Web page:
Feral cats in Australia usually don’t range too far for food. Hunts are usually limited to their home territory, just a few kilometers across. But there is at least one exception to the rule: the cats appear to travel pretty far for the chance to hunt on land that has recently burned. The phenomenon was recently described by Hugh McGregor and colleagues affiliated with the Australian Wildlife Conservancy (AWC) and University of Tasmania.
According to AWC, feral cats kill millions of native animals per day across Australia. To reduce the impact on native species, researchers want to better understand the hunting behavior of these cats. Observations have shown that within their home territory, they prefer to hunt on intensely burned land. One reason might be that these fires change the structure of the habitat from grassy savanna to burned and barren. Small mammals become more exposed, and easier for cats to detect and capture.
But will cats venture to burned areas beyond their territory for the chance at a good hunt? If so, how far will they go? To find out, McGregor and colleagues used GPS collars to track the movements of 32 cats in the Kimberley region of northwestern Australia between 2010 and 2013. The paths of five of those cats are represented by colored lines on the images above. The background images were acquired with the Operational Land Imager (OLI) on Landsat 8 and show the topography of the region. Brown-shaded areas depict the extent of burn scars from intense fires that occurred in 2010-2011 (top image) and 2012-2013 (second image).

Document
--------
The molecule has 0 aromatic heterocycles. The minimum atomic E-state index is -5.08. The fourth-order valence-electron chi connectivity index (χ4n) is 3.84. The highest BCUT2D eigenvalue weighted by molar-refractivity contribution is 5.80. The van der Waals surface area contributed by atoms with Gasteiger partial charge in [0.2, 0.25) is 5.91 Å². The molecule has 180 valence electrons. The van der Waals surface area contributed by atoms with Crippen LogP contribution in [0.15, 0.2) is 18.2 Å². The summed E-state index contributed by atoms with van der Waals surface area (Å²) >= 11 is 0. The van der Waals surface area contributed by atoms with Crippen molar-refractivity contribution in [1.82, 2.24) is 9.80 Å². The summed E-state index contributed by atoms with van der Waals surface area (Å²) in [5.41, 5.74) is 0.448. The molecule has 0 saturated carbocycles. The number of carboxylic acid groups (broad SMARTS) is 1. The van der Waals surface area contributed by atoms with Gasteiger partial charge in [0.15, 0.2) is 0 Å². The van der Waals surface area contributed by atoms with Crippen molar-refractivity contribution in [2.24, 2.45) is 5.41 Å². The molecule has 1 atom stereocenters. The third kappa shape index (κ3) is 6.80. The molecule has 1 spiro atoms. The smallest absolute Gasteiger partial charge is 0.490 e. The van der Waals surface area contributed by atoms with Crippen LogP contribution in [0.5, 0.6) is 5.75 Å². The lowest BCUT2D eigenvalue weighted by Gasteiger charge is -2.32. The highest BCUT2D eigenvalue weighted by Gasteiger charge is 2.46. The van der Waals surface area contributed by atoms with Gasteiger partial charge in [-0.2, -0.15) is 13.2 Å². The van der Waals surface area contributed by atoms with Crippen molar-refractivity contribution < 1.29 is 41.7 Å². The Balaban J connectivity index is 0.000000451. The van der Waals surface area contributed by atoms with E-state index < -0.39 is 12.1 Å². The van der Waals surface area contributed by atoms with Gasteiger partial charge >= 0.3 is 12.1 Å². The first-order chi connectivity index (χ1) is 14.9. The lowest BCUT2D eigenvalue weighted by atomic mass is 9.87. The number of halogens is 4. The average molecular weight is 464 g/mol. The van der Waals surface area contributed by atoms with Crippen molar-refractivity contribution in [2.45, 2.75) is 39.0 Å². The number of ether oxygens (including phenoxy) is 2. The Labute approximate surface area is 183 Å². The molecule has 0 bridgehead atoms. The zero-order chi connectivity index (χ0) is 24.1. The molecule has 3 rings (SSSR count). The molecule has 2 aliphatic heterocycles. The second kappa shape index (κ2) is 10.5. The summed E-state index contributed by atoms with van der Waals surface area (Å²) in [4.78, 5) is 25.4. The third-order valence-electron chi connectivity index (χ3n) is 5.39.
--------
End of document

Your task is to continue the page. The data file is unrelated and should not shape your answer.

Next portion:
Note the tangle of movement within the home range, followed by relatively direct paths to and from the burn scars. The cats’ journeys ranged up to 12.5 kilometers, far beyond their home territory. The willingness to travel suggests that even a low-density population of feral cats can have have a large, wide-ranging effect on native species.
The level of impact varied, however, as not all fires are equally appealing. Cats preferred fires that were both intense and recent. The average length of stay at a burn scar was 15 days. But as the graph above shows, some some stayed longer—up to 50 days or more—if the burn was recent. Conversely, cats lingered less at older burn sites. The researchers speculate that as grasses begin to return, prey become less vulnerable.
It’s still not clear how the cats detected and navigated to burn scars. Journeys usually began at least five days after a fire burned, but it’s possible that cats retained the memory of the direction of smoke or some other cue.
NASA Earth Observatory maps by Joshua Stevens, using data courtesy of Hugh W. McGregor, et al. (2016). Caption by Kathryn Hansen.